From the November 2022 issue Car and driver.
The Ford Eluminator concept truck ruined me. Ever since Ford announced their electric motor, I’ve dreamed of putting one (or two) in a ’90s Bronco. But then I got to ride my very own retro 1978 Ford F-100 on the street in Charlotte, and it’s so good that nothing I could build will ever compare. The Eluminator drives like Mustang Mach-E GT Performance with a cool old truck body draped over the undercarriage, which is exactly what it is. It’s tough, nimble, and extremely fast, and I could never hope to build anything like it. But Ford could, and certainly should, because the Elluminator comes with an attribute that can be elusive for electric cars: individuality.
If you drive one electric car all the time, you’ll never notice that they all drive the same. When I was with us EV of the year While testing, I started to despair when I switched between the Lucid Air and the Volvo C40 Recharge and realized that both handled like a Tesla Model S Plaid, which drives just like the Rivian R1T. There are certainly variations in the suspension, steering and brakes, but put the accelerator to the floor and what happens next is only a degree different: smooth, quick acceleration. I like the no-wait bursts that electric cars allow, but the monotonous behavior is a real bummer. This means that in order for an EV to stand out, the rest of the car has to be amazing. Like it’s shaped like a 44-year-old conventional pickup or a BMW iX.
BMW is conducting an A/B test of sorts on customers, offering traditional electric cars (the i4) alongside avant-garde lunar pods like the iX. Give me the freak car. In the i4 M50, you look around the cabin, see a 3 Series sedan, and then feel sad when it doesn’t behave like an M3. In the iX M60, your frame of reference is erased with a crystal-trimmed switchgear, an electrochromic roof and a soundtrack composed by Hans Zimmer. Even the body shape doesn’t lend itself to easy comparison – I think it’s a sneaky wagon that has 811 lb-ft of torque. Drop the suspension two inches and it’s an M5 Touring from another dimension.
While BMW positions its gas and electric sedans as separate models, Genesis is brave enough to offer combustion engine and electric versions of the same G80 vehicle. I drove them back-to-back and figured I’d prefer the electric car—with 365 horsepower, it sprints to 60 mph in 4.1 seconds, 0.6 seconds faster than the V-6 car. Alas, speed is not everything. The electrified G80 (catchy name alert!) is quiet, refined and effortlessly fast. But when you climb in after driving the G80 Sport with the V-6, you’re instantly reminded of the sensory involvement you’ve been missing: You hear the torque build up and the transmission go haywire when upshifting, accompanied by a harmonic burp of exhaust This is dinosaur technology, I know. But in an otherwise ordinary car, the engine is the centerpiece of the experience. Electrified G80 is a beautiful cipher. It’s so embarrassing due to its EV nature, it took me about five minutes after unscrewing the rear license plate to look for the charging port before I consulted the owner’s manual and learned that the corner of the grille opens for charging. This begs the question: why does an electric car have anything like a grille at all?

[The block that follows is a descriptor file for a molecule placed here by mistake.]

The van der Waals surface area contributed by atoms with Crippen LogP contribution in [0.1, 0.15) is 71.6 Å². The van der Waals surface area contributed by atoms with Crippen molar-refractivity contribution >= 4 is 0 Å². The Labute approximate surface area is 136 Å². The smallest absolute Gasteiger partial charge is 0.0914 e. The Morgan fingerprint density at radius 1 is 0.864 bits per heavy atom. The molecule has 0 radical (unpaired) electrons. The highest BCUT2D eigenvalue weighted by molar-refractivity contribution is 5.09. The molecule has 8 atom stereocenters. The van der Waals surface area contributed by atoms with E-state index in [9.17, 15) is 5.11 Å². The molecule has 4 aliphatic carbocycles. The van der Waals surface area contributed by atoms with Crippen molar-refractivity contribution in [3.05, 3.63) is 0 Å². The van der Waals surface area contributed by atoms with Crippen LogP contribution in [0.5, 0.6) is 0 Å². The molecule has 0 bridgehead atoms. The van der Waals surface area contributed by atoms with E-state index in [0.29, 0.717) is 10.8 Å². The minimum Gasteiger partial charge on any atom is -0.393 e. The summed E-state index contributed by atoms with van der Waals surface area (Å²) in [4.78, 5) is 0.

As for electric cars, the more foreign the better. Let’s make them look like a 1978 F-100. Let’s make them look like flying saucers. Give me a neon purple backlight that gets brighter when I step on the gas pedal. Put the steering wheel in the middle of the front seat of my four-wheel-drive convertible. Let’s make a clean break on the freak side. General Motors has already brought back the Hummer. But it’s a job for Saab.
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